May 3, 2012


A Mother’s Day Salute to A Different Viewpoint 

by Mary Fund

The summer after my father died some 34 years ago, I began sharing in the management of the farm. My mother, who had been a full farming partner was one of the most capable women I knew. She had by necessity become a pretty fair farm mechanic, milked cows twice a day for over 30 years, and had bucked bales --back when all hay bales were small and to the detriment of her back in later years. She dealt with bankers and bills, and cranky cows and sick calves. All of these were just part of the day to day necessities, but when it came time to visit the NRCS office to discuss needed conservation work, she was a bit hesitant. So I tagged along.

We studied the maps with our DC (district conservationist) and listened as he outlined where the terraces and new waterways would go. “These trees here,” he explained pointing to the woody draw in the map, “would come out so the waterway can be extended to the neighbor’s fenceline.”

We were horrified. That draw was home to a wild raspberry patch that, along with several others on the farm, had once provided us with 40 quarts of wild raspberries in one season. My mother and I objected. The terraces and waterways were built but the woody draw remains yet today—home to wild raspberries, morel mushrooms, and wildlife.

Women, I think, understand the landscape in a way few men feel they can afford to. It is not because we are uneducated or impractical, or that we don’t understand “real farming.” But my experience talking with women is that we see the farm in terms of relationships, in terms of family, and in terms of preserving a place for our children and grandchildren.

Many farmers and ag economists today would scoff at my mother and I’s “romantic” view of keeping that wild place in tact. With crop prices high and dollar signs in their eyes, many farmers are bulldozing these areas out so they can plant row crops. Grassy field borders disappear, and corn and soybeans reach not just from fence row to fence row, but from roadside ditch to roadside ditch.

But reservoirs fill with sediment. Ag chemicals are found in water supplies. Soil quality suffers from monoculture practices and an endless soup of chemicals. A stunning degree of biodiversity is lost. And we see farmers becoming an endangered species, as our young cannot afford to or do not want to replace us on the land.

Maybe a different viewpoint is needed.

I recently attended a local women and agriculture program. Women farmers are a fast growing segment of production agriculture, and women landowners own half of all farm land. With the largest growing segment of farmers being men in the over 65-age range, women will potentially be the owner/managers of more. The program was filled with wonderful information and advice.

One of the young women presenters talked about women’s roles and contributions to agriculture in terms of being the teachers, the insurance agents, the clerks at FSA and NRCS, and at co-ops, and yes as farmers in the field and in the barn. Another presenter recounted how a farmer came into the local conservation district office and said he wanted to plant some buffer strips. Why? Because his wife had told him “we are planting buffer strips!”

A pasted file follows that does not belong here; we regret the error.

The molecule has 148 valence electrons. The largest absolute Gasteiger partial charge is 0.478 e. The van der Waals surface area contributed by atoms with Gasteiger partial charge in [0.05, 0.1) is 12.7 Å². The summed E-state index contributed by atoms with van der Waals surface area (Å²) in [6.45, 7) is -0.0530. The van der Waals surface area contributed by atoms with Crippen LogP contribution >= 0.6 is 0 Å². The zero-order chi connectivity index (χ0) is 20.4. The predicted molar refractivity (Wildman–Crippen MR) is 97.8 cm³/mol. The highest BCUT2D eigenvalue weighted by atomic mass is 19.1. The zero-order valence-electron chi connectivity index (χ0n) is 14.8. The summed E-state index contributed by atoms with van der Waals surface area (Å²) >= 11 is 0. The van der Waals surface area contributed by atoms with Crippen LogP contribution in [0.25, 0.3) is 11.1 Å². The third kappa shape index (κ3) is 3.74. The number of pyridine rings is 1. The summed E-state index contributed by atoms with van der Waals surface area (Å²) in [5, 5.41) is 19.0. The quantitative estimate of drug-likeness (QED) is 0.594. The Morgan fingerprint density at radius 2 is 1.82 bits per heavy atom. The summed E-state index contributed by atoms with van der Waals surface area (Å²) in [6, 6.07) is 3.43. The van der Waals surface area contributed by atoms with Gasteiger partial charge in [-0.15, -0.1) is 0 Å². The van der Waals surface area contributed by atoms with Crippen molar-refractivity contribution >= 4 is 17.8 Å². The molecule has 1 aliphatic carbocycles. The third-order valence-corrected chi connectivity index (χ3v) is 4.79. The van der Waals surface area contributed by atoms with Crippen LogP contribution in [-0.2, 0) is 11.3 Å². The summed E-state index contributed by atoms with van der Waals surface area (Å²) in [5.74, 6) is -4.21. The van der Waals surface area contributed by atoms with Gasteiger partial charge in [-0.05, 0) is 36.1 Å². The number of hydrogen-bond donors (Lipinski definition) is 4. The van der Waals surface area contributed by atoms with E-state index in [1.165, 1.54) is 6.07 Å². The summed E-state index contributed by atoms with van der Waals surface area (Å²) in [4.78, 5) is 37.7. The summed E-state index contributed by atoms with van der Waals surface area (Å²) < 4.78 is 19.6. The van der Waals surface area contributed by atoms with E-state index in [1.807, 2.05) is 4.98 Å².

To that impressive list of ways women contribute to agriculture, I would like to add that maybe our most important role is to act as the conscience for our farms. It is not called Mother Earth for no reason.

Yes, a few more feet of cropland would make more money—at least this year or under these prices. But what are the costs? And what happens next year or under drought? Or a drop in price? What happens to our farms and our family histories and our children’s futures when we commodify everything- and lose it all in a profit taking gamble?

KRC also held a women and agriculture meeting recently. It was a small group who spent more time doing the talking than being talked at. We discussed conservation programs and practices, and farm experiences. But we also talked relationships. We talked values. We talked about the future. The number one issue for all of us was our connection to the land and what we would pass on to our children and grandchildren—and not one was talking about the value of an acre of cropland. Whether it be stories of hard work at harvest time, checking first calf heifers late at night, or eating that first ripe strawberry in the spring, this was the human or family face of agriculture.

Women are proving on a daily basis that we are not simply an auxiliary for the status quo. We can ask questions. We can do our homework. We can make informed management decisions. We can challenge a model that says “it ain’t done that way” or says we are being sentimental or romanticizing life on the farm. As the demographic shifts toward more women managing the land, we just may see a swing toward a more earth and family friendly model-- one that can also “feed the world”.

For the record, picking wild raspberries on a hot humid summer day in Kansas with hard biting ants crawling up your pant legs, and competing with skunks and raccoons (who both like raspberries a lot!) is definitely not a “romantic” exercise or for the faint of heart. But on my farm, it is an important connection between the land, nature, and my family.

Happy belated Earth Day and Happy Mothers Day to all you women farmers and want –to- be farmers!


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